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    1794 C-9, B-9 Half Cent, MS64 Red and Brown
    High Condition Census
    Continuous Provenance from 1794 or 1795

    1794 High Relief Head, C-9, B-9, R.2, MS64 Red and Brown NGC. CAC. Our EAC grade MS64. Breen Die State IV. Manley Die State 3.0. This lovely Choice Mint State piece ranks high among those known today, perhaps second or third finest. The Breen-Hanson Condition Census, now nearly three decades old, includes 11 examples from this die pair that grade Uncirculated. However, six of those have a recorded provenance that ends 60 years ago or more, pointing to the need for an up-to-date published Condition Census for all half cents. Substantial mint red remains on the flawless light brown surfaces of this lovely example that does not appear in the Breen-Hanson Census as it was not known at the time of that publication.

    New research gives this coin a continuous provenance back to the time that it was made. William Strickland acquired two 1794 half cents, both the same variety, during his visit to the United States for several months in 1794 and 1795. This piece and others were acquired between September 20, 1794, when he arrived in New York, and July 29, 1795, when he departed for England. The present coin and the other 1794 C-9 half cent share honors for the oldest pedigreed half cents known.

    Confusion about the interesting Lord St. Oswald provenance began with an October 1964 sale of pristine U.S. coins conducted by Christie's of London. The consignor was identified as Sir Rowland Winn, also known as Major the Lord St. Oswald. The coins were said to be obtained at the time of issue directly from the Philadelphia Mint by his ancestor, also identified as Major the Lord St. Oswald, M.C. However, three decades later, research determined that the St. Oswald title didn't exist prior to 1885, and the Military Cross (M.C.) decoration didn't exist until 1914. Additional groups of coins from the same collection appeared in 1981 and in 1992.

    Fast forward to 2015, when numismatic researcher David Tripp offered the now accepted theory that the coins originated with Sir William Strickland, 6th Baronet of Boynton. In his article that appeared in the Stack's Bowers September 2015 catalog of the D. Brent Pogue Collection, Tripp writes:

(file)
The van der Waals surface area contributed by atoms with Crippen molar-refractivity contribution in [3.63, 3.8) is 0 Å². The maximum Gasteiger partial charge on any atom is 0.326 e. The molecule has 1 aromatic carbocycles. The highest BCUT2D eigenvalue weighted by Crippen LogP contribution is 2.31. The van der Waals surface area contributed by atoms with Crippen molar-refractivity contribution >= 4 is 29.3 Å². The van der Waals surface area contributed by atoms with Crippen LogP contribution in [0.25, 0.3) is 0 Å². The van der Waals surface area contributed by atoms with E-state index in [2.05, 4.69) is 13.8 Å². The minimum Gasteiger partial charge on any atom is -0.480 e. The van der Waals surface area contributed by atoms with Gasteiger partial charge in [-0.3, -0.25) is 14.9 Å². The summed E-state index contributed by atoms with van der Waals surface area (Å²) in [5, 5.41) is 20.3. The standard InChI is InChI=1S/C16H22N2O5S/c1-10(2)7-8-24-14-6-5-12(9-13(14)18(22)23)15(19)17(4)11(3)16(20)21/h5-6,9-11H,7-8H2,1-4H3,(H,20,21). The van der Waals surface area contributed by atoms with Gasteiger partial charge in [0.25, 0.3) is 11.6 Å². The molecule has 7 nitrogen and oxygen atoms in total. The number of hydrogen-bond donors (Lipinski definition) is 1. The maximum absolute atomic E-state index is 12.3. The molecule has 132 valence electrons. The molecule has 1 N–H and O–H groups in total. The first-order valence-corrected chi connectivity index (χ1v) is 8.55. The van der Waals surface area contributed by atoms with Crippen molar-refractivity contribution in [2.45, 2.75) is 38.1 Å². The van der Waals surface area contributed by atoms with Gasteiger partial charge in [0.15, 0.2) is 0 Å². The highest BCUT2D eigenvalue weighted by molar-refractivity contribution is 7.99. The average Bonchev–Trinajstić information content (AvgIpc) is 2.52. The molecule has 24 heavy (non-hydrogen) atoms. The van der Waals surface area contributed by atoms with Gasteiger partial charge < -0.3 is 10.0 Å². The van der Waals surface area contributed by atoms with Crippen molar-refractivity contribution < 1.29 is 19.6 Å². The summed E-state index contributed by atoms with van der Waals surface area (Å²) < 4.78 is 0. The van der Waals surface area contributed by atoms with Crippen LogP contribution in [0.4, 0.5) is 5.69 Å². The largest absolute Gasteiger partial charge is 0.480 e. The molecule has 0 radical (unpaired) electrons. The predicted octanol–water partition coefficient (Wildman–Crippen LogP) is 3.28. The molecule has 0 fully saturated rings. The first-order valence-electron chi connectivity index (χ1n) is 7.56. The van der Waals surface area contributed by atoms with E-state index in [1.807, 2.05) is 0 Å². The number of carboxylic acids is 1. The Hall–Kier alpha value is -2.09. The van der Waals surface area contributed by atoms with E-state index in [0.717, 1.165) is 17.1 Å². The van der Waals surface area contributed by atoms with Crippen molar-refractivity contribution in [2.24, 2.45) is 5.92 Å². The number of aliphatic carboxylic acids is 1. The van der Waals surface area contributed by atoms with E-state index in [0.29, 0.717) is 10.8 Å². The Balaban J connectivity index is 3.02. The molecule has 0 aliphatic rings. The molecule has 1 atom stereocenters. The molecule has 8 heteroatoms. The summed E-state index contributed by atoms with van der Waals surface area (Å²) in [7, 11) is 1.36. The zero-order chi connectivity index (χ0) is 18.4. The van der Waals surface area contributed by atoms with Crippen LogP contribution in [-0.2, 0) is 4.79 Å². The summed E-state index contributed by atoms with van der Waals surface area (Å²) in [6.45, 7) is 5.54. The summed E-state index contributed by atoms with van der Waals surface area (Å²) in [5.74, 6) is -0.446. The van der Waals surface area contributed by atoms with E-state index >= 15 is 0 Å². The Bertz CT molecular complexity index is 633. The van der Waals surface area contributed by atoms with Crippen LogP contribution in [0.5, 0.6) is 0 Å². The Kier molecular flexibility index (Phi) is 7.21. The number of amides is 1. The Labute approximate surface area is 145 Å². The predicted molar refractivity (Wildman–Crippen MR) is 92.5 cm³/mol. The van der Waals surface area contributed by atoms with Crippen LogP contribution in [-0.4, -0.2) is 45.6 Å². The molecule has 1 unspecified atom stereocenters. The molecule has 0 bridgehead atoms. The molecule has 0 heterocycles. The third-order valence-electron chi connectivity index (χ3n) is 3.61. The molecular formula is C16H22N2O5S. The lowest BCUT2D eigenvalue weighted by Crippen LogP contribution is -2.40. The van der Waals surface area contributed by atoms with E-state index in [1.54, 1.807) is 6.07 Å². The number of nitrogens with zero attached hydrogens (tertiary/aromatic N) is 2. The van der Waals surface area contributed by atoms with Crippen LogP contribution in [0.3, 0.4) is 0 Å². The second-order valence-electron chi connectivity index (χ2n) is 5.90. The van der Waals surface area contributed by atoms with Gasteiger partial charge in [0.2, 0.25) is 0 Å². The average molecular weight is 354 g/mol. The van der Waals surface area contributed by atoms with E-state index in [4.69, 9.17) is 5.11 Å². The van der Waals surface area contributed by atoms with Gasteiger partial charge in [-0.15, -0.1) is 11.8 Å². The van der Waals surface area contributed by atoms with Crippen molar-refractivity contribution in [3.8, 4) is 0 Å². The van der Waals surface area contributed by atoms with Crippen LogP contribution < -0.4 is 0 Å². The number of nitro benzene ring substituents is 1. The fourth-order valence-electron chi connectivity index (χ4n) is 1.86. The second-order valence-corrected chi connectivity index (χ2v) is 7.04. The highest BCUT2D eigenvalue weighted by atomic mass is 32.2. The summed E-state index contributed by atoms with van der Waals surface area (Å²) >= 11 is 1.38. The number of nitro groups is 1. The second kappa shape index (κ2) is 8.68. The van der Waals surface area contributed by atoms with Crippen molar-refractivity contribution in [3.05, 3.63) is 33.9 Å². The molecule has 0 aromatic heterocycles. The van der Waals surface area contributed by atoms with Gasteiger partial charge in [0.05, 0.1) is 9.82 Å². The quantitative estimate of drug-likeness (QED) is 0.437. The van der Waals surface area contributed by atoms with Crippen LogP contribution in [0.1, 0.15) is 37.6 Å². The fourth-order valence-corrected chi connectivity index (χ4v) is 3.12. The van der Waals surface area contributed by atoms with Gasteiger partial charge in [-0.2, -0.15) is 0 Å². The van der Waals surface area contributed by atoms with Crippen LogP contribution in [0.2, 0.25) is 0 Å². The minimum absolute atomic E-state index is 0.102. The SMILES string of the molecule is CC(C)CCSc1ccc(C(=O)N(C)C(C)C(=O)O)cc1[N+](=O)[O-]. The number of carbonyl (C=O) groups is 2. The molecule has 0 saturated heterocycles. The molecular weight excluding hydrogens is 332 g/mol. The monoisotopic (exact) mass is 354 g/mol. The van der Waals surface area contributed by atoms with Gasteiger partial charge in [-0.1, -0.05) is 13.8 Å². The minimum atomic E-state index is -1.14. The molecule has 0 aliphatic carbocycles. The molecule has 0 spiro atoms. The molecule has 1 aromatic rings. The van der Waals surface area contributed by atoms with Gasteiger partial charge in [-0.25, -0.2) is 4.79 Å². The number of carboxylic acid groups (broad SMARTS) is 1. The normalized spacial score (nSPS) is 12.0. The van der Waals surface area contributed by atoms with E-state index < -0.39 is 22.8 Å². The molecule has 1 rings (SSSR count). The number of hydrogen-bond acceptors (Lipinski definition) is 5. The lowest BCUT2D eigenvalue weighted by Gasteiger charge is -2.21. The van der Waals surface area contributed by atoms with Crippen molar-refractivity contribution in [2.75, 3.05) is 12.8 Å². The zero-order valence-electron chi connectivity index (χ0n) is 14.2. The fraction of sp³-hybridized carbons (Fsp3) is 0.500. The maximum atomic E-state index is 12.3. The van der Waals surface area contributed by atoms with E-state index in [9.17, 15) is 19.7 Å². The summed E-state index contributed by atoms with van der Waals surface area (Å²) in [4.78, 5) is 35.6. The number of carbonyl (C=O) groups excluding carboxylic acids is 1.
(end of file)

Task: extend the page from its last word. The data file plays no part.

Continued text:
"New Research, archival, numismatic, and genealogical, has produced a compelling body of circumstantial evidence that the St. Oswald coins were originally acquired by William Strickland (1753-1834), later 6th Baronet of Boynton. He paid a lengthy visit to the United States in 1794-1795, and was a member of the Winn family through which the coins descended until their sale."

    The story of Lord St. Oswald and his collection of coins was widely discounted, but is now proven to be rather accurate, even if titles were uncertain when the first group of coins appeared for sale in 1964.
    Ex: William Strickland Collection (acquired before July 29, 1795); Charles Winn (son-in-law and first cousin, once removed, of William Strickland); Rowland Winn (1st Baron St Oswald of Nostell); Rowland Winn (2nd Baron St Oswald of Nostell); Rowland George Winn (3rd Baron St Oswald of Nostell); Rowland Denys Guy Winn (Major the Lord St Oswald, M.C.); Derek Edward Anthony Winn (5th Baron St. Oswald); Coins and Medals (Christie, Manson & Woods, Ltd., London, 2/1992); R.E. Naftzger, Jr. Collection; Eric Streiner (4/3/1992); Donald G. Partrick.

    Note: The new information creates a little additional confusion, as a different individual named William Strickland, a Philadelphia native, was an architect who designed the second Philadelphia Mint building as well as the New Orleans Mint building.

    Coin Index Numbers: (Variety PCGS# 35064, Base PCGS# 35055)

    Weight: 6.74 grams

    Metal: 100% Copper

    View all of [The Donald G. Partrick Collection ]

    View Certification Details from NGC

    Auction Info

    Auction Dates
    April, 2021
    22nd-25th Thursday-Sunday
    Bids + Registered Phone Bidders: 17
    Lot Tracking Activity: N/A
    Page Views: 877

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